STARKE, Fla. – Despite recent allegations involving employees having inappropriate relationships with cadets, the Florida Youth Challenge Academy (FLYCA) at Camp Blanding in Starke is speaking out about its programming, success rates and the changes management made to better protect teen cadets.
The investigation into inappropriate behavior involving an employee and a cadet started in April after a parent spoke out about the alleged abuse her daughter experienced.
Although the investigation is still in progress, management said the program has improved the lives of over 6,000 teens, helping them get their lives back on track.
The teen cadets are in military-style school for five and a half months, working on their chance to improve their grades or working towards earning their GED. The students are 16-to-18-years-old and some can barely read or are several years behind in their education.
Abigail Vazquez, director at FLYCA, said many of the teens are improving and excelling to a least one grade level higher than before they entered the academy.
“I had a few kids tell me they were grateful for a bed, food, shower and simple things. I’ve never had that before,” Vazquez said.
RELATED: Authorities investigate allegations of inappropriate behavior at Florida youth academy
Staff said they were disturbed when they learned about the investigation into two former leaders -- also known as cadres.
“We are deeply troubled by these allegations. We are committed to cooperating with the Clay County Sheriff’s Office as they’re investigating, and we are conducting our own internal investigation: looking to find any gaps in our process, correct them and make this a safe trusted environment,” Lt. Col. Jason Hunt said.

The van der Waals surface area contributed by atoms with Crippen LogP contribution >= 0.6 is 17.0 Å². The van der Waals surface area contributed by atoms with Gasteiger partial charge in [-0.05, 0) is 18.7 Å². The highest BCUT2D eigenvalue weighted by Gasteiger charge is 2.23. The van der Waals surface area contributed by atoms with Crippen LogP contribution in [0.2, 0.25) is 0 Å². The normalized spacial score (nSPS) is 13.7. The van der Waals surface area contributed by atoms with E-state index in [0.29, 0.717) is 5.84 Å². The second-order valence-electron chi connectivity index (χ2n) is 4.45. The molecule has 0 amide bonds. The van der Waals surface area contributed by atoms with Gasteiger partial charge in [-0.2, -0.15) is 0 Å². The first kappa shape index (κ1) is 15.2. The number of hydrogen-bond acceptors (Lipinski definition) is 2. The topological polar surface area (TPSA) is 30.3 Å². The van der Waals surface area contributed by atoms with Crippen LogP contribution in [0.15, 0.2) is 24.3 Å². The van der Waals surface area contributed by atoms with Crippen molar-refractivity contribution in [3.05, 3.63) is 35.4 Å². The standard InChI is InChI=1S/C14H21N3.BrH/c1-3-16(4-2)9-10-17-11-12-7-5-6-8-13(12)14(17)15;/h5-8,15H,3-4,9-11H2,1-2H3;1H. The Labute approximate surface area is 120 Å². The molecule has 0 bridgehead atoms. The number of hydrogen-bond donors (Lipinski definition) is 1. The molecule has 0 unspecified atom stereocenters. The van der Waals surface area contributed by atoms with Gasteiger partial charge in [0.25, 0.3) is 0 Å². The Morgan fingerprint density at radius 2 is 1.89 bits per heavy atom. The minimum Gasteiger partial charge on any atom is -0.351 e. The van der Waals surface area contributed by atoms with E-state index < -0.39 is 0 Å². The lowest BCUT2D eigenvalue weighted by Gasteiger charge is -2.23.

After staff learned about the allegations, the two adults were immediately removed from their positions and banned from the property.
The academy has surveillance cameras throughout the property except in the bathrooms. It’s also providing multiple ways for teens to speak up if they believe abuse is happening.
Hunt told News4JAX that the cadre-student ratio was increased and one of the directors hosts “sensing sessions, where she gets the cadets together and talks to them.”
As FLYCA moves forward, they want the public to know that its focus is to help teens become successful adults.
“We want them to see that when you do good, people are going to acknowledge that,” Vazquez said.
Many teens have proven their success with over 40 classes of graduates in the last 20 years through the program. The next class will graduate in December.
The camp nor the Clay County Sheriff’s Office did not release any new information about the sexual abuse investigation.